SIMON: What's Mr. Shamir worried about then?

DR. DEVLIN: Okay. So…

SIMON: Dr. Shamir probably.

DR. DEVLIN: Right. Well, the weird thing about this system, the thing that was surprising when it was first proposed in the 1970s was the number you used to unlock the message is not the same as the number you use to lock it. And people first thought, well, how can that be? Because with a physical padlock, the same key that locks it unlocks it because you just turn the key the other way.

However, it turns out to be different when you're using mathematical keys. The keys in this case are large numbers. The secret decoding key that each computer generates consists of two very large prime numbers of the order of a hundred or more digits. The public encoding key that anybody can get hold of or anybody's computer can get hold of is the product of those prime numbers.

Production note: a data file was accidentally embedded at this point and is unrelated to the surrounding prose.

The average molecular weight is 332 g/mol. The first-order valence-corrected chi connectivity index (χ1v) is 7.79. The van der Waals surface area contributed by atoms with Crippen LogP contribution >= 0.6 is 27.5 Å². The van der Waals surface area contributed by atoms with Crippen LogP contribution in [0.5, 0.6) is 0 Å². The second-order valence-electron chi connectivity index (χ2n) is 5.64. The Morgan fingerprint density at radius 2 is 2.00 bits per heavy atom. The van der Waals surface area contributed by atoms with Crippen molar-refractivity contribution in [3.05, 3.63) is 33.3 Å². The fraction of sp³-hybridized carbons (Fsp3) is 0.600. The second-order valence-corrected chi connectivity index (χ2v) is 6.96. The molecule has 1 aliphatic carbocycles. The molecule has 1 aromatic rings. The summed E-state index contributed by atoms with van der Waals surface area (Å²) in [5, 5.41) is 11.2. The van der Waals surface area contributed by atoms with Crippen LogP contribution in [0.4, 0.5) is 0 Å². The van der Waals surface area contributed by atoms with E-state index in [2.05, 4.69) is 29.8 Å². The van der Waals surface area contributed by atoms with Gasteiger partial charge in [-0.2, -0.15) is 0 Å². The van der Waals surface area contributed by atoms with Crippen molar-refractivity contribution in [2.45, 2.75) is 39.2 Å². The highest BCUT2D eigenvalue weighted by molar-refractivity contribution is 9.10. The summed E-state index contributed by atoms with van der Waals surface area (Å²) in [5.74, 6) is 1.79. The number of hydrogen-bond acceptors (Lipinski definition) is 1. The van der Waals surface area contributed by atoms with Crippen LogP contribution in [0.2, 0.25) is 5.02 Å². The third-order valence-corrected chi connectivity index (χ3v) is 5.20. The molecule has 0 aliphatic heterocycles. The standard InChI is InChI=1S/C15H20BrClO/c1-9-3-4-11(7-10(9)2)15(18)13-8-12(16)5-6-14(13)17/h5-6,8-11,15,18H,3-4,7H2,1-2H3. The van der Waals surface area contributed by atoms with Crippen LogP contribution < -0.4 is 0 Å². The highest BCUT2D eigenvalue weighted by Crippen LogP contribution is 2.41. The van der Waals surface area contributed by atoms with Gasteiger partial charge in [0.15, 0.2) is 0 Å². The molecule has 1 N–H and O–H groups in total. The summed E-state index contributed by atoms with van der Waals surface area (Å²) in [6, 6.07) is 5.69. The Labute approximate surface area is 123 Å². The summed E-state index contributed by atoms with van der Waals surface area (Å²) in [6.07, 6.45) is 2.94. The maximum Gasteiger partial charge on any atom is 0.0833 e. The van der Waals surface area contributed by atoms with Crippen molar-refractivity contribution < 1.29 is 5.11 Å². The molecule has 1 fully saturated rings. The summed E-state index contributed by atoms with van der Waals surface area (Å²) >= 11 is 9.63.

Now, in principle, given a large 200-digit number, which is made up by multiplying two large prime numbers, in principle, you could find what those prime factors are. However, the fastest computers in the world would take hundreds of years to solve that one problem, so the system is secure not because you can't, in principle, find the key to unlock the message, but it would take the fastest computer hundreds of years to do so; that's the system security.

There are two dangers to this system. One is that some smart mathematician, probably here at Stanford, would one day come up with a very, very fast method of finding prime factors. Now, that hasn't been done, and the experts believe that it won't be done, but it's a possibility.